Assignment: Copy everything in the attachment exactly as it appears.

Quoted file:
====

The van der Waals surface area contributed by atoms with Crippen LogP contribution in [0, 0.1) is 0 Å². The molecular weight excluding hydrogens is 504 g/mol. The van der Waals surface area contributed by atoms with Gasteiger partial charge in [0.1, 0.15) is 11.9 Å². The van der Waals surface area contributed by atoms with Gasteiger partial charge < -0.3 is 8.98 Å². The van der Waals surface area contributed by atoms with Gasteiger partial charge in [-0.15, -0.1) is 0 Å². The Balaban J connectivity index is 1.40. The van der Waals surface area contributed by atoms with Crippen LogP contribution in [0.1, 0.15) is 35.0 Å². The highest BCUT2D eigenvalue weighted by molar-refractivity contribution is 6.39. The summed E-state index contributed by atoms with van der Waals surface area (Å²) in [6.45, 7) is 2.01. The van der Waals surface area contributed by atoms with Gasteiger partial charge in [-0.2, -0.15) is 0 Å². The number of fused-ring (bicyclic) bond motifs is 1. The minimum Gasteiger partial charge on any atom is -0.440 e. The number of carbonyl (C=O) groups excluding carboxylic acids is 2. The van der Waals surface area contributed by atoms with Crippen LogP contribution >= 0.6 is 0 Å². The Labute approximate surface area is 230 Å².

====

The van der Waals surface area contributed by atoms with Crippen LogP contribution in [0, 0.1) is 0 Å². The molecular weight excluding hydrogens is 504 g/mol. The van der Waals surface area contributed by atoms with Gasteiger partial charge in [0.1, 0.15) is 11.9 Å². The van der Waals surface area contributed by atoms with Gasteiger partial charge < -0.3 is 8.98 Å². The van der Waals surface area contributed by atoms with Gasteiger partial charge in [-0.15, -0.1) is 0 Å². The Balaban J connectivity index is 1.40. The van der Waals surface area contributed by atoms with Crippen LogP contribution in [0.1, 0.15) is 35.0 Å². The highest BCUT2D eigenvalue weighted by molar-refractivity contribution is 6.39. The summed E-state index contributed by atoms with van der Waals surface area (Å²) in [6.45, 7) is 2.01. The van der Waals surface area contributed by atoms with Gasteiger partial charge in [-0.2, -0.15) is 0 Å². The number of fused-ring (bicyclic) bond motifs is 1. The minimum Gasteiger partial charge on any atom is -0.440 e. The number of carbonyl (C=O) groups excluding carboxylic acids is 2. The van der Waals surface area contributed by atoms with Crippen LogP contribution >= 0.6 is 0 Å². The Labute approximate surface area is 230 Å².